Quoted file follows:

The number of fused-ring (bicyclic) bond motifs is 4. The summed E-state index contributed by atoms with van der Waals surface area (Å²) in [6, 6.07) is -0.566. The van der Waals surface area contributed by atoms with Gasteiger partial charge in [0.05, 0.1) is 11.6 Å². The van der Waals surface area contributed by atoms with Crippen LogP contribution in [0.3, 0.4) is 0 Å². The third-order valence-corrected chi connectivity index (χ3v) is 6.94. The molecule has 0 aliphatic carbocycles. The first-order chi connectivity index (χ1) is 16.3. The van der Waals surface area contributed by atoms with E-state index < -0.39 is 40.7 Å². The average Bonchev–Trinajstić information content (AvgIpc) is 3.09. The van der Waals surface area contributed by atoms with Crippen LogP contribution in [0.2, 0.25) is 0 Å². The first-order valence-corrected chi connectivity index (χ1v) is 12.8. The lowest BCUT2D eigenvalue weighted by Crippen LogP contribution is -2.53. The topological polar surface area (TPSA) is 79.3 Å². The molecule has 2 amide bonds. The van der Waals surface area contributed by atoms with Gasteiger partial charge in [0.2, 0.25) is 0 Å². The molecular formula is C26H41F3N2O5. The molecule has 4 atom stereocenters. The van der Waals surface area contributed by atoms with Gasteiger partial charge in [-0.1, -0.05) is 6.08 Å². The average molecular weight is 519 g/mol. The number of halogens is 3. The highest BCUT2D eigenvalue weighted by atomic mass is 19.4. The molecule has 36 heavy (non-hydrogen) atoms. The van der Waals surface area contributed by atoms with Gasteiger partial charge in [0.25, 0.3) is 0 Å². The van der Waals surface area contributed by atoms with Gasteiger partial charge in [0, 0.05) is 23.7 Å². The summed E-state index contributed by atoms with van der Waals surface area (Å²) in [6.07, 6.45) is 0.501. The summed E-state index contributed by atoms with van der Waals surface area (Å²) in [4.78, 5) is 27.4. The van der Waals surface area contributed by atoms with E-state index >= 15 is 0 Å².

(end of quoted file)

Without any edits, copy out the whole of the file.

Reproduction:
The number of fused-ring (bicyclic) bond motifs is 4. The summed E-state index contributed by atoms with van der Waals surface area (Å²) in [6, 6.07) is -0.566. The van der Waals surface area contributed by atoms with Gasteiger partial charge in [0.05, 0.1) is 11.6 Å². The van der Waals surface area contributed by atoms with Crippen LogP contribution in [0.3, 0.4) is 0 Å². The third-order valence-corrected chi connectivity index (χ3v) is 6.94. The molecule has 0 aliphatic carbocycles. The first-order chi connectivity index (χ1) is 16.3. The van der Waals surface area contributed by atoms with E-state index < -0.39 is 40.7 Å². The average Bonchev–Trinajstić information content (AvgIpc) is 3.09. The van der Waals surface area contributed by atoms with Crippen LogP contribution in [0.2, 0.25) is 0 Å². The first-order valence-corrected chi connectivity index (χ1v) is 12.8. The lowest BCUT2D eigenvalue weighted by Crippen LogP contribution is -2.53. The topological polar surface area (TPSA) is 79.3 Å². The molecule has 2 amide bonds. The van der Waals surface area contributed by atoms with Gasteiger partial charge in [0.2, 0.25) is 0 Å². The molecular formula is C26H41F3N2O5. The molecule has 4 atom stereocenters. The van der Waals surface area contributed by atoms with Gasteiger partial charge in [-0.1, -0.05) is 6.08 Å². The average molecular weight is 519 g/mol. The number of halogens is 3. The highest BCUT2D eigenvalue weighted by atomic mass is 19.4. The molecule has 36 heavy (non-hydrogen) atoms. The van der Waals surface area contributed by atoms with Gasteiger partial charge in [0.25, 0.3) is 0 Å². The van der Waals surface area contributed by atoms with Gasteiger partial charge in [0, 0.05) is 23.7 Å². The summed E-state index contributed by atoms with van der Waals surface area (Å²) in [6.07, 6.45) is 0.501. The summed E-state index contributed by atoms with van der Waals surface area (Å²) in [4.78, 5) is 27.4. The van der Waals surface area contributed by atoms with E-state index >= 15 is 0 Å².